Job scams are specifically designed to trick someone who’s earnestly looking for work. These types of Craigslist scammers prey on people looking for work or in need of labor. Job scams are especially dangerous because they can extract a lot of Personally Identifiable Information (PII) from candidates in the process — and cause a lot of harm.
We’ve just scratched the surface here — that’s not all. The more complex our digital world gets, the smarter scammers (con artists, trolls, and bots) seem to become.
Follow these tips provided by Craigslist themselves to avoid digital scams on the rise, to protect yourself, and to safeguard your family. Remember, if something sounds too good to be true, it probably is. Read on to see how the top scams play out in real life!
Alright - now that you know the main types of scams, these are the actual tactics a scammer will use to either extract payment or Personal Identifiable Information (PII) from you.
Pre-payment for an item: If someone asks you to put a deposit down because they have a lot of interest, be careful. This is likely a scam. And if they all of a sudden say you’ll have to pre-pay because the item isn’t in their possession, needs to be shipped, or must be picked up — back out. It’s a scam. (And this goes without saying, but never, ever give out your credit card details to a stranger online.)
Verification code: This scam is relatively new, and it’s extra dangerous. The buyer or seller says they’re a bit nervous about going through with the deal, and they ask to send you a verification code by text message (which ends up being a type of two-factor authentication text). Turns out, all they’re really doing is trying to get your private info. Divulging it can lead to one of your accounts — whether Craigslist, Facebook, or Instagram — being hacked. Read more about this particular type of scam and stay cautious out there of all types of phishing attempts.
The item (or apartment) doesn’t exist: Dream home? Keep dreaming. Fake apartment listings have been heating up over the last few years. The same is true for higher end, boutique products and job ads, too. We suggest using a site like Zillow to confirm its existence, driving by the location, and talking directly to management (if at an apartment building) to ensure the apartment exists and the ad is real.
The item isn’t local (must be shipped): As we’ve already mentioned, if the item isn’t local, then it’s likely a scam. Craigslist is all about connecting with your local and greater community and the items or opportunities they have readily available.
The buyer or seller isn’t local: Red flags include saying they’re out of town, just moved to town, are helping a relative or friend, or are just visiting. What are they doing selling (or buying) something on a local Craigslist site if they’re not even a local?!
Third party verification and protection: A newer scam involves the processing of payments through a third-party system (like Venmo, PayPal, Zelle, Cash app, etc.) that supposedly insures the transaction. These other services, while usually trusted, aren’t great in a Craigslist scenario, because transactions can easily be reversed. Pro tip: cash is best when it comes to Craigslist. There’s no sort of purchase protection guarantee when you’re buying and selling on their site. If you’re the one selling an item, it’s best to have a counterfeit pen on you to check the cash.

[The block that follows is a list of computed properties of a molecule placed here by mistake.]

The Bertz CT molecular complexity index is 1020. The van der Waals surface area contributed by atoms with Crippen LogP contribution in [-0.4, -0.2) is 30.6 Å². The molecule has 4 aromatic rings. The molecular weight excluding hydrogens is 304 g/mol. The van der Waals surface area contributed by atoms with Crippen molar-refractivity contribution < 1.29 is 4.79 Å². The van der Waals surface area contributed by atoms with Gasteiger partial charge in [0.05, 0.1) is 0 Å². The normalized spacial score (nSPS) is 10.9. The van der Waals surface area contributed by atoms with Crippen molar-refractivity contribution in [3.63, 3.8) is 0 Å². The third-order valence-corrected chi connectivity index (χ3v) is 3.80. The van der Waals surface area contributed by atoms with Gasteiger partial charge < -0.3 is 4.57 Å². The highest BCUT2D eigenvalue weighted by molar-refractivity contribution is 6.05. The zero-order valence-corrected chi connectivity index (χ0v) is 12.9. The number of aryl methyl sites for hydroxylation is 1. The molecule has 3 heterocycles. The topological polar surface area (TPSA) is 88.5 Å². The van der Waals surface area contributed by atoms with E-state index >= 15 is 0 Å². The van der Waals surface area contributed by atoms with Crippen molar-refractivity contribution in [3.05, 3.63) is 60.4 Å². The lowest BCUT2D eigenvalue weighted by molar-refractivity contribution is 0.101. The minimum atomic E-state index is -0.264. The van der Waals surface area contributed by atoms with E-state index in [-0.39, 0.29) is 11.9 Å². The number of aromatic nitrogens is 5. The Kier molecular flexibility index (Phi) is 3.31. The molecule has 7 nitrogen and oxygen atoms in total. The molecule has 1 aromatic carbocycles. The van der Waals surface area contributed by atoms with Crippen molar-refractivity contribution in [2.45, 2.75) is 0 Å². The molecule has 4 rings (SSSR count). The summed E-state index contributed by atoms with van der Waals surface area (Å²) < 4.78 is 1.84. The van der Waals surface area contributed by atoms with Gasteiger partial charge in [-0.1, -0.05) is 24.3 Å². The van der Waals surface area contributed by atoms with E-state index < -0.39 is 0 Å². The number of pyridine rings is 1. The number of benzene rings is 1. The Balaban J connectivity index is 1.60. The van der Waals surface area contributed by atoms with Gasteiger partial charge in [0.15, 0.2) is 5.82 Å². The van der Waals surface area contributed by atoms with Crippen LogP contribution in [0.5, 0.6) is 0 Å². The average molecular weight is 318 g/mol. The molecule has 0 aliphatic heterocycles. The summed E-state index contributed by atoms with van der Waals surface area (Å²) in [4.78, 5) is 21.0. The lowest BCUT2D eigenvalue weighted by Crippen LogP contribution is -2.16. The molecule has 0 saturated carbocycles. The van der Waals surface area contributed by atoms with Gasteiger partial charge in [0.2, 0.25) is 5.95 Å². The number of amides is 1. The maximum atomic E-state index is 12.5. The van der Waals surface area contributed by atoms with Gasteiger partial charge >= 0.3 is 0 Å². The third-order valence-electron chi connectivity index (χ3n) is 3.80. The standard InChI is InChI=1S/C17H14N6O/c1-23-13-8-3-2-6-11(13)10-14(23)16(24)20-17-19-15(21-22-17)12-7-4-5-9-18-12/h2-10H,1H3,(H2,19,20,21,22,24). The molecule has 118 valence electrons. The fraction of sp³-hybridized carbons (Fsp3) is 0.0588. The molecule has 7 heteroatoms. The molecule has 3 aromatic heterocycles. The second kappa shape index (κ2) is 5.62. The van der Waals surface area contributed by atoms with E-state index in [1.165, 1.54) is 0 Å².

Non-traditional payment: If someone tries to give you (or wants you to pay with) a cashier’s check or money order, wire funds to your bank, pay in cryptocurrency, or use some other non-traditional form of payment like an escrow site, it’s almost certainly a scam. Western Union has no business in your business when cash is king. Think about how you’d do business with a seller through eBay or Amazon — would you go through hoops to send or receive a strange type of payment?
Next, we’ll cover bogus listings and red flags to spot when selling on Craigslist. Here are the top Craigslist scams to avoid:
There’s more where those came from — here are other tips for spotting a scam on Craigslist.
While the above red flags are pretty good general advice for avoiding Craigslist scams, it can be a little tricky to determine if a scam is occurring or if it’s something else. For example, if you live in a community with a lot of immigrants, their English grammar might not be spot on! Or, if they’ve never sold something on Craigslist, they might not know the safer ways to engage (so might accept or suggest Venmo without the intention of scamming but because it’s easy).
That’s why it’s important to be weary but also follow these safety tips if you do choose to meet in-person!
No matter how cautious you are, there could always be a scammer on the other end of the screen, ready to take advantage of you online. But, if you use our proactive safety tips coupled with your intuition, you can still make the most out of Craigslist as there can be some really unique items and opportunities available only on Craigslist. Just be careful, bring a friend, and keep your private information private!